Prime Riverfront Farmland Conserved in Bradford

The Bradford area retains a strong farming community. There are at least six active farms in town; among these is the Burgess Farm. It is a family-owned dairy farm with over 50 milking cows and another 50 head of cattle. On Friday, October 1 the Upper Valley Land Trust (UVLT) conserved 110 acres of the Burgess Farm with funds from the Vermont Housing and Conservation Board (VHCB) and the Bradford Conservation Commission (BCC). The newly conserved farmland, with nearly one mile of river frontage, contributes to a corridor of conserved lands along the Connecticut River in Bradford and Newbury.

The farm has been in continuous operation since 1792; Samuel Miller was the original settler. A member of the Burgess family bought the property in 1937, by trading the general store he owned in Moretown, VT for the farm plus cash. Current landowner, Duane Burgess said of the project, “I like the concept of conservation, it’s a good thing.” The farm’s 110 acres of land are a valuable agricultural asset that will continue to be available for farming for generations to come.

According to UVLT President, Jeanie McIntyre, the long-term availability of this property for agricultural uses “is like money in the bank. This is the sort of resource that our region needs.” Parcels like the Burgess Farm are essential to creating a sustainable food system and a vibrant regional economy.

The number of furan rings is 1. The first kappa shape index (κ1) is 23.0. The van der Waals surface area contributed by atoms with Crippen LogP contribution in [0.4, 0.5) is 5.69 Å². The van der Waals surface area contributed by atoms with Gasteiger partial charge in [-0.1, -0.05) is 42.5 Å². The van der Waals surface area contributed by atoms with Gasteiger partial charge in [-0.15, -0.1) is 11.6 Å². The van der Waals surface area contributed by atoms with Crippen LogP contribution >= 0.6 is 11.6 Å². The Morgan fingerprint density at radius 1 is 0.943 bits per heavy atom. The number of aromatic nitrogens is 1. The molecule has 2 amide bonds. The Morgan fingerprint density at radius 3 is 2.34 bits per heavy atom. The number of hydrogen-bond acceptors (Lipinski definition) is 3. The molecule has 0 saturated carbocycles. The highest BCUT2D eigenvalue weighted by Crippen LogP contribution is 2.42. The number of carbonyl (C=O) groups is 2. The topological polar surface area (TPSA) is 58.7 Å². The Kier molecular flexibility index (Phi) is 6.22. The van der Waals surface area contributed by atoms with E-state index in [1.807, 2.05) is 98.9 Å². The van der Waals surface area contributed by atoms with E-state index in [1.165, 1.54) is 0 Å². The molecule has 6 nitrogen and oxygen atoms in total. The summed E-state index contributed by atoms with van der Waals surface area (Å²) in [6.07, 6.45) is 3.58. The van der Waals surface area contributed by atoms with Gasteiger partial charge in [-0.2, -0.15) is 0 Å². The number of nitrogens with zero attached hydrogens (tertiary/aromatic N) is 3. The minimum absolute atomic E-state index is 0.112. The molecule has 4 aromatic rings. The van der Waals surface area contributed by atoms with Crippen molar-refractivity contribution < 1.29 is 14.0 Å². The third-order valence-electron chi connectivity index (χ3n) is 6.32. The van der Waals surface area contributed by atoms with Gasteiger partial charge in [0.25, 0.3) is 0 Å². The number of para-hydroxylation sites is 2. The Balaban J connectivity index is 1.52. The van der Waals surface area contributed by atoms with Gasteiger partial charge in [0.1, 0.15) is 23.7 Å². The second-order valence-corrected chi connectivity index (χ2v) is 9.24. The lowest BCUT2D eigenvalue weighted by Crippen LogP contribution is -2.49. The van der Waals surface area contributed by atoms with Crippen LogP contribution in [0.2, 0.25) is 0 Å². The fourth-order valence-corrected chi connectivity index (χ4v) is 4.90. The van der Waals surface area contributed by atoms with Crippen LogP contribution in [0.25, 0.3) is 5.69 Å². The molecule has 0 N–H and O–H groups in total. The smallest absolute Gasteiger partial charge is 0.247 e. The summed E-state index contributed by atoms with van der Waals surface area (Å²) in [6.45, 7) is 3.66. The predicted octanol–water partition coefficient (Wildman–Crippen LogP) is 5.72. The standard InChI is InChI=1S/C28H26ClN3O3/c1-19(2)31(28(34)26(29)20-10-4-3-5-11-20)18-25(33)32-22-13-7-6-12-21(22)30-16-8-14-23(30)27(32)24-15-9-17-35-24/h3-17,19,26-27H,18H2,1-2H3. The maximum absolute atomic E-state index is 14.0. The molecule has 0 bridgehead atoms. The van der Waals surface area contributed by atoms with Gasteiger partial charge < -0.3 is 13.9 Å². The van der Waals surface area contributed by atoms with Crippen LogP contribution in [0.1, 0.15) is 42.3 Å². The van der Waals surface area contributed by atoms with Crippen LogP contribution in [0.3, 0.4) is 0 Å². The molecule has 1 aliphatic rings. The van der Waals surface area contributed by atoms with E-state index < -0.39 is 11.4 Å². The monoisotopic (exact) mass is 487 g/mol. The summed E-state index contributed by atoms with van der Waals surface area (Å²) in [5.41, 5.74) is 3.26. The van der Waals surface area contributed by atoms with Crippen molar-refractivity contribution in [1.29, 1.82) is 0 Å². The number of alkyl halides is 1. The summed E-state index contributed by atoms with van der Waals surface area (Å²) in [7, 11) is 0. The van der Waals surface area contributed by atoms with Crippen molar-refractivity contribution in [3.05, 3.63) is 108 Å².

Approximately 80% of the Burgess Farm’s soil is rich and fertile, designated as prime agricultural land. The Burgess family sustainably manages their farm by rotating their crops annually and keeping a wide grassy buffer along the river. Also notable is the Burgess’ herd of Guernsey milk cows. This breed is known for producing high butterfat, high-protein milk with a high concentration of beta-carotene. Guernseys are also known for their grazing abilities – they are able to convert grass to milk efficiently, requiring less feed than other breeds. Most Guernsey cows calve easily and possess pleasant dispositions.

The Upper Valley Land Trust will be responsible for monitoring the property annually to ensure that the conservation values of the land remain intact in perpetuity. This conservation project has been completed as UVLT prepares to celebrate its 25th anniversary. The Burgess Farm conservation easement is one of more than 400 that UVLT is responsible for stewarding, this includes more than 40,000 acres region-wide. It is a part of a continuing legacy of land conservation in the region.